Export from China? 4 trade compliance tips on the new Chinese law
Export controls

Export from China? 4 trade compliance tips on the new Chinese law

China's export control law has officially come into force. What does the new law mean for your exports from China? 4 tips for companies to make an assessment.

Preparing your exports from China

Detailed regulations defining the exact licensing procedures for controlled exports from China are still pending. As of today, the Chinese authorities have not yet published any further statements or guidelines detailing the practical implementation of the new export control law in China.

However, it would be wrong to assume that there is nothing for companies to do at this point.

Even before new product lists and official directives come into force, companies should evaluate whether they will be affected by the new Chinese export control law. It is only possible to efficiently incorporate new laws into existing internal compliance programs (ICP) if provisions have been made.

This includes assessing whether the new law may affect your exports from China. In this article, we summarize possible steps and measures that you can already take today.

4 tips to evaluate your exports from China

1. The content of the legislation

Familiarize yourself with the contents of China's new export control law. Various law firms have made unofficial translations of the law available online - here is an example

If you are looking for a version that is easier to understand, take a look at the straightforward overview that we have created for you here.

2. Your organizational structure

Identify the business units or the companies in your corporate structure that are subject to the scope of the new law. Please also consider business partners involved in your trading processes. As a general rule, companies established under Chinese law that engage in controlled exports from China are subject to the new law. Controlled goods include dual-use goods, nuclear materials, and military items – as well as "other" goods. This means that, for example, Chinese joint ventures as well as subsidiaries and parent companies of companies around the globe are also affected.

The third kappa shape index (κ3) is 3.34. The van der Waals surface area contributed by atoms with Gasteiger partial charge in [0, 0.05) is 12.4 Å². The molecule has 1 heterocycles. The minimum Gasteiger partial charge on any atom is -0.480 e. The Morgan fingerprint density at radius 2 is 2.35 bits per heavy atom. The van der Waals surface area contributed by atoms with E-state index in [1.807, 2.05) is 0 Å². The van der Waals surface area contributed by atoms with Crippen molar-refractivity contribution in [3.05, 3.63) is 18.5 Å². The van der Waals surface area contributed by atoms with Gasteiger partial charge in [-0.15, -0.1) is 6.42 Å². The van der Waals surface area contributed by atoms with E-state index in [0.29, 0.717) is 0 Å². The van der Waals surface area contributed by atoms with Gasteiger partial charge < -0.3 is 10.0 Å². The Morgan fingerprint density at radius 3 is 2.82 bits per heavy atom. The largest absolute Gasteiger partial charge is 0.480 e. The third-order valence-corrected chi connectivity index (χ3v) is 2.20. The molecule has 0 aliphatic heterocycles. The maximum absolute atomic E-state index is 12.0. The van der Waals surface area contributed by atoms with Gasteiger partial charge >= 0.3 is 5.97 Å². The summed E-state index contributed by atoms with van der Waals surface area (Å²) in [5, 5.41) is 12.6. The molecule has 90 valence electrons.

3. Existing Chinese control lists

Carefully check the currently valid dual-use control lists published by the Chinese Ministry of Commerce (MOFCOM): The control list of December 31, 2020 as well as the list of controlled technologies of August 28, 2020. These existing lists will form the basis for the future control list under the new export control law. Such a review will give you an initial overview of controlled items and technologies – and enable an evaluation of your product master or your exports from China.

4. Your internal compliance program

Review your internal export control procedures (ICP). An update is required if segments and measures necessary to evaluate new laws are not covered in your current internal export control process.

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